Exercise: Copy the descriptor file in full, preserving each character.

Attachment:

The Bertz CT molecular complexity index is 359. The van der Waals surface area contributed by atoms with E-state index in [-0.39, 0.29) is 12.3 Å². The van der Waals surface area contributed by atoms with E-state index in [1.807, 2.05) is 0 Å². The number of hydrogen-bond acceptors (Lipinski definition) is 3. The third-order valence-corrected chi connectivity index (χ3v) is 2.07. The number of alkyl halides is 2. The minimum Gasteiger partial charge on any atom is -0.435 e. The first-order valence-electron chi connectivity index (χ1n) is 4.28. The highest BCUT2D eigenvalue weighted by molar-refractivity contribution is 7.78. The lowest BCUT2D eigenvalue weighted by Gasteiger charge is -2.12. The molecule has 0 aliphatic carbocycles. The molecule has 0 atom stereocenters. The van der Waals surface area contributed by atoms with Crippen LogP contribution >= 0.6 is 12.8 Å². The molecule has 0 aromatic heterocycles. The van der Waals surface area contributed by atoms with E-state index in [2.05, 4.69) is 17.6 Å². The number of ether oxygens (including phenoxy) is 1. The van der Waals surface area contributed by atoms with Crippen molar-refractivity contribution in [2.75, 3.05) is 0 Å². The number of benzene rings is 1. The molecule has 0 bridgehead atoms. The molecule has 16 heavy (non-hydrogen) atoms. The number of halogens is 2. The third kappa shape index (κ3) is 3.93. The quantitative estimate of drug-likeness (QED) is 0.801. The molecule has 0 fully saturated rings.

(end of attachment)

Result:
The Bertz CT molecular complexity index is 359. The van der Waals surface area contributed by atoms with E-state index in [-0.39, 0.29) is 12.3 Å². The van der Waals surface area contributed by atoms with E-state index in [1.807, 2.05) is 0 Å². The number of hydrogen-bond acceptors (Lipinski definition) is 3. The third-order valence-corrected chi connectivity index (χ3v) is 2.07. The number of alkyl halides is 2. The minimum Gasteiger partial charge on any atom is -0.435 e. The first-order valence-electron chi connectivity index (χ1n) is 4.28. The highest BCUT2D eigenvalue weighted by molar-refractivity contribution is 7.78. The lowest BCUT2D eigenvalue weighted by Gasteiger charge is -2.12. The molecule has 0 aliphatic carbocycles. The molecule has 0 atom stereocenters. The van der Waals surface area contributed by atoms with Crippen LogP contribution >= 0.6 is 12.8 Å². The molecule has 0 aromatic heterocycles. The van der Waals surface area contributed by atoms with E-state index in [2.05, 4.69) is 17.6 Å². The number of ether oxygens (including phenoxy) is 1. The van der Waals surface area contributed by atoms with Crippen molar-refractivity contribution in [2.75, 3.05) is 0 Å². The number of benzene rings is 1. The molecule has 0 bridgehead atoms. The molecule has 16 heavy (non-hydrogen) atoms. The number of halogens is 2. The third kappa shape index (κ3) is 3.93. The quantitative estimate of drug-likeness (QED) is 0.801. The molecule has 0 fully saturated rings.